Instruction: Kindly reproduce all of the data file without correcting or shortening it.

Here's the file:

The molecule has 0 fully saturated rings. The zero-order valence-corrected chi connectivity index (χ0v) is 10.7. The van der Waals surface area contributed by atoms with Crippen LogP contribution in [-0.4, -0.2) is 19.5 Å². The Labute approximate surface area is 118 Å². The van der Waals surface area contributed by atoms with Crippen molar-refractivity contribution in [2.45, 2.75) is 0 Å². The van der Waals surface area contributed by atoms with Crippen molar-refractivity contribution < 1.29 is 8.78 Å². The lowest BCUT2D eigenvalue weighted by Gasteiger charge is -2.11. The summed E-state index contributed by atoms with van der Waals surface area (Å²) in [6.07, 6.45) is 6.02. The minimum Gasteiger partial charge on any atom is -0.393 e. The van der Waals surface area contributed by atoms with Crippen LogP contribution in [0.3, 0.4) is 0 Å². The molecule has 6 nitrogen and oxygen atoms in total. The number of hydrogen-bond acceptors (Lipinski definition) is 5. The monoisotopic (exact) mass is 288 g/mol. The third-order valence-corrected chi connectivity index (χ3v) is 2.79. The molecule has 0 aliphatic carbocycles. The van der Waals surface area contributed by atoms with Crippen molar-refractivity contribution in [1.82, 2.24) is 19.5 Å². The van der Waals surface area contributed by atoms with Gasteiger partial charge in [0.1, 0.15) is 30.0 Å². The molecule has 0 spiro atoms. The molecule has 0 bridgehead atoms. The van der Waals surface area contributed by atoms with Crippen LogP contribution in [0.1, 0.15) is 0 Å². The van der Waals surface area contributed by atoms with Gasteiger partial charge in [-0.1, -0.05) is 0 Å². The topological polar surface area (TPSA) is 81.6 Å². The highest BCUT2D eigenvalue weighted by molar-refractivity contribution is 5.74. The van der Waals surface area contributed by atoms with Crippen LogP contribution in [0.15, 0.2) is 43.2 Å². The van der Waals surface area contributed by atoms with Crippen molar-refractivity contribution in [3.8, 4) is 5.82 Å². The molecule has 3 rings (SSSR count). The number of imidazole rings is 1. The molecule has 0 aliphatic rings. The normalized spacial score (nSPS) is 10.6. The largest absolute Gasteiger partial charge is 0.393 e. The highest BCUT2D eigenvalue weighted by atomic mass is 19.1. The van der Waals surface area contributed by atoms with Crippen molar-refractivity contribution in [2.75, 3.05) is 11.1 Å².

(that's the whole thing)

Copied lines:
The molecule has 0 fully saturated rings. The zero-order valence-corrected chi connectivity index (χ0v) is 10.7. The van der Waals surface area contributed by atoms with Crippen LogP contribution in [-0.4, -0.2) is 19.5 Å². The Labute approximate surface area is 118 Å². The van der Waals surface area contributed by atoms with Crippen molar-refractivity contribution in [2.45, 2.75) is 0 Å². The van der Waals surface area contributed by atoms with Crippen molar-refractivity contribution < 1.29 is 8.78 Å². The lowest BCUT2D eigenvalue weighted by Gasteiger charge is -2.11. The summed E-state index contributed by atoms with van der Waals surface area (Å²) in [6.07, 6.45) is 6.02. The minimum Gasteiger partial charge on any atom is -0.393 e. The van der Waals surface area contributed by atoms with Crippen LogP contribution in [0.3, 0.4) is 0 Å². The molecule has 6 nitrogen and oxygen atoms in total. The number of hydrogen-bond acceptors (Lipinski definition) is 5. The monoisotopic (exact) mass is 288 g/mol. The third-order valence-corrected chi connectivity index (χ3v) is 2.79. The molecule has 0 aliphatic carbocycles. The van der Waals surface area contributed by atoms with Crippen molar-refractivity contribution in [1.82, 2.24) is 19.5 Å². The van der Waals surface area contributed by atoms with Gasteiger partial charge in [0.1, 0.15) is 30.0 Å². The molecule has 0 spiro atoms. The molecule has 0 bridgehead atoms. The van der Waals surface area contributed by atoms with Crippen LogP contribution in [0.1, 0.15) is 0 Å². The van der Waals surface area contributed by atoms with Gasteiger partial charge in [-0.1, -0.05) is 0 Å². The topological polar surface area (TPSA) is 81.6 Å². The highest BCUT2D eigenvalue weighted by molar-refractivity contribution is 5.74. The van der Waals surface area contributed by atoms with Crippen LogP contribution in [0.15, 0.2) is 43.2 Å². The van der Waals surface area contributed by atoms with Crippen molar-refractivity contribution in [3.8, 4) is 5.82 Å². The molecule has 3 rings (SSSR count). The number of imidazole rings is 1. The molecule has 0 aliphatic rings. The normalized spacial score (nSPS) is 10.6. The largest absolute Gasteiger partial charge is 0.393 e. The highest BCUT2D eigenvalue weighted by atomic mass is 19.1. The van der Waals surface area contributed by atoms with Crippen molar-refractivity contribution in [2.75, 3.05) is 11.1 Å².